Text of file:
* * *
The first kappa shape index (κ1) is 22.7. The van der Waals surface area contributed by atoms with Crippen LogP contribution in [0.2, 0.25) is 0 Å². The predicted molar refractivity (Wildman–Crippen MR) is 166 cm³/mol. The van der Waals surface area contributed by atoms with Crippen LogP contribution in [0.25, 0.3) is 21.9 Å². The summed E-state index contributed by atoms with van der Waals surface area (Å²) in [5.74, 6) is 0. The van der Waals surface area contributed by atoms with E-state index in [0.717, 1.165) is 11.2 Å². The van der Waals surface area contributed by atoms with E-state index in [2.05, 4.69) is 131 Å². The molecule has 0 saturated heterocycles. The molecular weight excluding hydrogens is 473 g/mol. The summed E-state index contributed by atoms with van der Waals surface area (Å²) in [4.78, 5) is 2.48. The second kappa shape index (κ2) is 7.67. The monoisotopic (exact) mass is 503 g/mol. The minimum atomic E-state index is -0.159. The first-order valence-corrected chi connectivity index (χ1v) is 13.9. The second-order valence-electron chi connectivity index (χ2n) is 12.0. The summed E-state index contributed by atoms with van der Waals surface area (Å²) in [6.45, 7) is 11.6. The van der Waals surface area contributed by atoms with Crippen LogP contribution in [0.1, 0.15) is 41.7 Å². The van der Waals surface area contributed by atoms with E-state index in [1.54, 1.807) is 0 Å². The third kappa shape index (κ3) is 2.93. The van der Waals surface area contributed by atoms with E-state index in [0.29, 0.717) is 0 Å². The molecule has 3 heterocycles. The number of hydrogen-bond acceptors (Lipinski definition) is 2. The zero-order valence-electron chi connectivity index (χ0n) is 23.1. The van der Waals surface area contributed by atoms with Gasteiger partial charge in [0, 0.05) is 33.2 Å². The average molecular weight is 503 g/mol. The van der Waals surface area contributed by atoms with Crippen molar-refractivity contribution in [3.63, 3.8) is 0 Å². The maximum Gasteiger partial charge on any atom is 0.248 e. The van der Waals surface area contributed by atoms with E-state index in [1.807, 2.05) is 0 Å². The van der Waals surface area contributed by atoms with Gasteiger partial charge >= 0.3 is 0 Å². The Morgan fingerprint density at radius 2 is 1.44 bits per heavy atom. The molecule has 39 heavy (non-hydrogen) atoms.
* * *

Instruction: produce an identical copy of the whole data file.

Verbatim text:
The first kappa shape index (κ1) is 22.7. The van der Waals surface area contributed by atoms with Crippen LogP contribution in [0.2, 0.25) is 0 Å². The predicted molar refractivity (Wildman–Crippen MR) is 166 cm³/mol. The van der Waals surface area contributed by atoms with Crippen LogP contribution in [0.25, 0.3) is 21.9 Å². The summed E-state index contributed by atoms with van der Waals surface area (Å²) in [5.74, 6) is 0. The van der Waals surface area contributed by atoms with E-state index in [0.717, 1.165) is 11.2 Å². The van der Waals surface area contributed by atoms with E-state index in [2.05, 4.69) is 131 Å². The molecule has 0 saturated heterocycles. The molecular weight excluding hydrogens is 473 g/mol. The summed E-state index contributed by atoms with van der Waals surface area (Å²) in [4.78, 5) is 2.48. The second kappa shape index (κ2) is 7.67. The monoisotopic (exact) mass is 503 g/mol. The minimum atomic E-state index is -0.159. The first-order valence-corrected chi connectivity index (χ1v) is 13.9. The second-order valence-electron chi connectivity index (χ2n) is 12.0. The summed E-state index contributed by atoms with van der Waals surface area (Å²) in [6.45, 7) is 11.6. The van der Waals surface area contributed by atoms with Crippen LogP contribution in [0.1, 0.15) is 41.7 Å². The van der Waals surface area contributed by atoms with E-state index in [1.54, 1.807) is 0 Å². The third kappa shape index (κ3) is 2.93. The van der Waals surface area contributed by atoms with E-state index in [0.29, 0.717) is 0 Å². The molecule has 3 heterocycles. The number of hydrogen-bond acceptors (Lipinski definition) is 2. The zero-order valence-electron chi connectivity index (χ0n) is 23.1. The van der Waals surface area contributed by atoms with Gasteiger partial charge in [0, 0.05) is 33.2 Å². The average molecular weight is 503 g/mol. The van der Waals surface area contributed by atoms with Crippen molar-refractivity contribution in [3.63, 3.8) is 0 Å². The maximum Gasteiger partial charge on any atom is 0.248 e. The van der Waals surface area contributed by atoms with E-state index in [1.807, 2.05) is 0 Å². The van der Waals surface area contributed by atoms with Gasteiger partial charge >= 0.3 is 0 Å². The Morgan fingerprint density at radius 2 is 1.44 bits per heavy atom. The molecule has 39 heavy (non-hydrogen) atoms.